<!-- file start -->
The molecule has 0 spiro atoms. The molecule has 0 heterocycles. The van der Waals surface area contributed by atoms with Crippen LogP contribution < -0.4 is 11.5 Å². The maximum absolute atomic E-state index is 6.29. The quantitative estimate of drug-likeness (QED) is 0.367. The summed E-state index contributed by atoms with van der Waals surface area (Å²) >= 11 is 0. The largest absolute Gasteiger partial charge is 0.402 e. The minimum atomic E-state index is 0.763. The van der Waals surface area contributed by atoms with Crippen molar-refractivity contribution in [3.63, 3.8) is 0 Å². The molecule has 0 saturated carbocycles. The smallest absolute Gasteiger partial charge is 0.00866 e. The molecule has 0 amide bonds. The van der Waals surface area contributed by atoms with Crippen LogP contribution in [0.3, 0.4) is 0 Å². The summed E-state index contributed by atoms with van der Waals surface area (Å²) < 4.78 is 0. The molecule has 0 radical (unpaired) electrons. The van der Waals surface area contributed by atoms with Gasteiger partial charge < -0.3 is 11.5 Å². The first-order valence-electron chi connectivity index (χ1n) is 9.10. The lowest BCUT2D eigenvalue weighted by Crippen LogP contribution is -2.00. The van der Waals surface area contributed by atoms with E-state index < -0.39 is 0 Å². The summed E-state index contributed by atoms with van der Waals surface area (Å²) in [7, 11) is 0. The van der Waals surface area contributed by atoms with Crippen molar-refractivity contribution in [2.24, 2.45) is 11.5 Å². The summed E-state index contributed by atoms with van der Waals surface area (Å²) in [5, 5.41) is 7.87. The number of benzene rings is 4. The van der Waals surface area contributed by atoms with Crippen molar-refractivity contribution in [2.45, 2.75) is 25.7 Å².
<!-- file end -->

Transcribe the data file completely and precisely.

The molecule has 0 spiro atoms. The molecule has 0 heterocycles. The van der Waals surface area contributed by atoms with Crippen LogP contribution < -0.4 is 11.5 Å². The maximum absolute atomic E-state index is 6.29. The quantitative estimate of drug-likeness (QED) is 0.367. The summed E-state index contributed by atoms with van der Waals surface area (Å²) >= 11 is 0. The largest absolute Gasteiger partial charge is 0.402 e. The minimum atomic E-state index is 0.763. The van der Waals surface area contributed by atoms with Crippen molar-refractivity contribution in [3.63, 3.8) is 0 Å². The molecule has 0 saturated carbocycles. The smallest absolute Gasteiger partial charge is 0.00866 e. The molecule has 0 amide bonds. The van der Waals surface area contributed by atoms with Crippen LogP contribution in [0.3, 0.4) is 0 Å². The summed E-state index contributed by atoms with van der Waals surface area (Å²) < 4.78 is 0. The molecule has 0 radical (unpaired) electrons. The van der Waals surface area contributed by atoms with Gasteiger partial charge < -0.3 is 11.5 Å². The first-order valence-electron chi connectivity index (χ1n) is 9.10. The lowest BCUT2D eigenvalue weighted by Crippen LogP contribution is -2.00. The van der Waals surface area contributed by atoms with E-state index < -0.39 is 0 Å². The summed E-state index contributed by atoms with van der Waals surface area (Å²) in [7, 11) is 0. The van der Waals surface area contributed by atoms with Crippen molar-refractivity contribution in [2.24, 2.45) is 11.5 Å². The summed E-state index contributed by atoms with van der Waals surface area (Å²) in [5, 5.41) is 7.87. The number of benzene rings is 4. The van der Waals surface area contributed by atoms with Crippen molar-refractivity contribution in [2.45, 2.75) is 25.7 Å².